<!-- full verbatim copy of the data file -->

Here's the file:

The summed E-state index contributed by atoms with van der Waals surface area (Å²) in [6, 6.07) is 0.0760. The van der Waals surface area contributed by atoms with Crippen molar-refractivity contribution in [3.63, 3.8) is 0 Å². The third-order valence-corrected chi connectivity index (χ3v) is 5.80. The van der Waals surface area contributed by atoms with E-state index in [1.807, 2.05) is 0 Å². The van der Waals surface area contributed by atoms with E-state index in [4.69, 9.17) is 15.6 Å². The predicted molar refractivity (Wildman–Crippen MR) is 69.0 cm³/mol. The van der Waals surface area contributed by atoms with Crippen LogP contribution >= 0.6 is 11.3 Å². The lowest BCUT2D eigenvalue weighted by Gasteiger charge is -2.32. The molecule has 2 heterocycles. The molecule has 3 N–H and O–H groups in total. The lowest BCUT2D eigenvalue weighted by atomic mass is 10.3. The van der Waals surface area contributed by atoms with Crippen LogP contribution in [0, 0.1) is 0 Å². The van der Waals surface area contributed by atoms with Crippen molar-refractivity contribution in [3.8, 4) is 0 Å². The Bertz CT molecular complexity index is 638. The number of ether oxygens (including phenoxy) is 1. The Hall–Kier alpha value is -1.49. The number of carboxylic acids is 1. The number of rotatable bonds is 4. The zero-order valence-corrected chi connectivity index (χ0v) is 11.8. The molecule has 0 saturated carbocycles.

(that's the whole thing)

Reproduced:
The summed E-state index contributed by atoms with van der Waals surface area (Å²) in [6, 6.07) is 0.0760. The van der Waals surface area contributed by atoms with Crippen molar-refractivity contribution in [3.63, 3.8) is 0 Å². The third-order valence-corrected chi connectivity index (χ3v) is 5.80. The van der Waals surface area contributed by atoms with E-state index in [1.807, 2.05) is 0 Å². The van der Waals surface area contributed by atoms with E-state index in [4.69, 9.17) is 15.6 Å². The predicted molar refractivity (Wildman–Crippen MR) is 69.0 cm³/mol. The van der Waals surface area contributed by atoms with Crippen LogP contribution >= 0.6 is 11.3 Å². The lowest BCUT2D eigenvalue weighted by Gasteiger charge is -2.32. The molecule has 2 heterocycles. The molecule has 3 N–H and O–H groups in total. The lowest BCUT2D eigenvalue weighted by atomic mass is 10.3. The van der Waals surface area contributed by atoms with Crippen LogP contribution in [0, 0.1) is 0 Å². The van der Waals surface area contributed by atoms with Crippen molar-refractivity contribution in [3.8, 4) is 0 Å². The Bertz CT molecular complexity index is 638. The number of ether oxygens (including phenoxy) is 1. The Hall–Kier alpha value is -1.49. The number of carboxylic acids is 1. The number of rotatable bonds is 4. The zero-order valence-corrected chi connectivity index (χ0v) is 11.8. The molecule has 0 saturated carbocycles.